By John Gruber
Retool — build native iOS apps with just JS and SQL.
This is going to be an unpopular opinion, but I found this blog post by Proton founder Andy Yen to be self-aggrandizing and deliberately misleading. Start with the headline: “When Myanmar Needs ProtonVPN the Most, Apple Stands in the Way of Human Rights”.
The post insinuates that Apple’s rejection of an update to the iOS version of ProtonVPN had something to do with Myanmar (which is in the midst of military coup and violent crackdown against pro-democracy protestors). As far as I can tell, though, it had nothing to do with Myanmar. ProtonVPN was never pulled from the App Store globally, nor removed from the App Store in Myanmar. All that happened is that an update was held up because of the following sentence in the app’s description:
Whether it is challenging governments, educating the public, or training journalists, we have a long history of helping bring freedom to more people around the world.
Apple’s rejection stated:
To resolve this issue, please ensure the app is not presented in such a way that encourages users to bypass geo-restrictions or content limitations.
Is “challenging governments” really a violation of section 5.4 of the App Store Guidelines (covering VPN apps)? I’d say no, that phrase stretches the limits but doesn’t cross them. This looks like an overzealous App Store reviewer who decided “challenging governments” is over the line, branding-wise, for Apple. VPNs enable all sorts of things — like watching streaming video services from another geographic content region — that Apple won’t allow developers to advertise in their description, or hint at except obliquely.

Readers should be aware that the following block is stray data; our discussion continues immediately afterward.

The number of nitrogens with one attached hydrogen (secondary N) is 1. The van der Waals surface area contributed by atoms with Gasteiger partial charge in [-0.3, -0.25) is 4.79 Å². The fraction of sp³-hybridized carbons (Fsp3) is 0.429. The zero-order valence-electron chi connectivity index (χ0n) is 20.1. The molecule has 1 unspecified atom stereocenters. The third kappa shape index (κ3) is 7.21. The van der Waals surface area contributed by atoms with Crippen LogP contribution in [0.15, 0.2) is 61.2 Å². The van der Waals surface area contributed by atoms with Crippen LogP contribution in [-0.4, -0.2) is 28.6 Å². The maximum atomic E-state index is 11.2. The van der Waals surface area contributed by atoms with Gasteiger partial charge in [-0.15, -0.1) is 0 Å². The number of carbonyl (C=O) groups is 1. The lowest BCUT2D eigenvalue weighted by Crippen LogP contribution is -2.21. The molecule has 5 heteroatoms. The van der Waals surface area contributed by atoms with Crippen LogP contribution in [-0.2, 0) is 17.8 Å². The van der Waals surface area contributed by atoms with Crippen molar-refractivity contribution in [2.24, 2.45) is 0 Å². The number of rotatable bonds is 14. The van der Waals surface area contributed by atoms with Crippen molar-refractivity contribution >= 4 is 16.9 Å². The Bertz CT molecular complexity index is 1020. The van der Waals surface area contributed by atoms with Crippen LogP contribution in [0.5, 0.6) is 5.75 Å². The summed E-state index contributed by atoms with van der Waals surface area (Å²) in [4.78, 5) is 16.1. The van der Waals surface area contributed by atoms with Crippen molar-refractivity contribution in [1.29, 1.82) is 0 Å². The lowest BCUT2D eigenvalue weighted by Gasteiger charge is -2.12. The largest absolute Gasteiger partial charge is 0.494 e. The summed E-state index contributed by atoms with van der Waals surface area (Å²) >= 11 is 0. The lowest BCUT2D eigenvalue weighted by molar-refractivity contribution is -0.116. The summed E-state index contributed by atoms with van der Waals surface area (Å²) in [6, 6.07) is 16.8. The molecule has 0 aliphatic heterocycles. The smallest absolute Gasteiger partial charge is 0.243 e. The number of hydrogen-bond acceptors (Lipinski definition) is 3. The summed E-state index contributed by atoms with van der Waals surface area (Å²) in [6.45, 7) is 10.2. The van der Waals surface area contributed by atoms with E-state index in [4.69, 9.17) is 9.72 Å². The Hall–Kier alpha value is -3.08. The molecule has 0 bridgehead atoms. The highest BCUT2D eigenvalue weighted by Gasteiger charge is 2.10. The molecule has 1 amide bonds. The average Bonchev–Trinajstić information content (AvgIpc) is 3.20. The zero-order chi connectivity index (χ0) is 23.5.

Unless I’m missing something, this had nothing whatsoever to do with Myanmar other than the fact that the rejection came the same day that the U.N. recommended ProtonMail and Signal for citizens in Myanmar to securely contact U.N. investigators. The U.N. didn’t even mention ProtonVPN. (Which, by all accounts, is a good and trustworthy VPN.)
The updated version of the app is in the App Store now — Proton (apparently) changed the description to remove the phrase, and Apple approved the update. Nothing to do with Myanmar — this spat is entirely about the phrase “challenging governments”. Again, I think it’s a bit silly for Apple to have rejected the update to ProtonVPN over that phrase. And, According to Apple’s own description of App Store policy changes last year:
Second, for apps that are already on the App Store, bug fixes will no longer be delayed over guideline violations except for those related to legal issues. Developers will instead be able to address the issue in their next submission.
Seems to me that the ProtonVPN update should have been approved, and the dispute over the app description settled afterward. Is the phrase “challenging governments” a “legal issue”? It certainly isn’t a legal issue in most countries. So Proton has legitimate gripes here. But there’s no evidence that any of it had anything to do with Myanmar, yet Yen’s post insinuated the whole thing was about Myanmar. (Are we to believe that the Myanmar junta is OK with VPN apps, functionally, but simply objects to describing them on app stores as tools for “challenging governments”?) Yen writes:
What is also troubling is that Apple requested the removal of this language in ALL countries where our app is available. By doing so, Apple is helping spread authoritarian laws globally, even in countries where freedom of speech is protected.
Apple’s apparent distaste for the phrase “challenging governments” in the context of VPN apps is no more helping to spread authoritarianism globally than their distaste for promoting pornography (say, in the app description of a web browser with private browsing) is helping spread puritanism.
Proton’s Myanmar slant frankly reeks of a histrionic publicity stunt from a company with a deeply antagonistic stance against the entire concept of the App Store.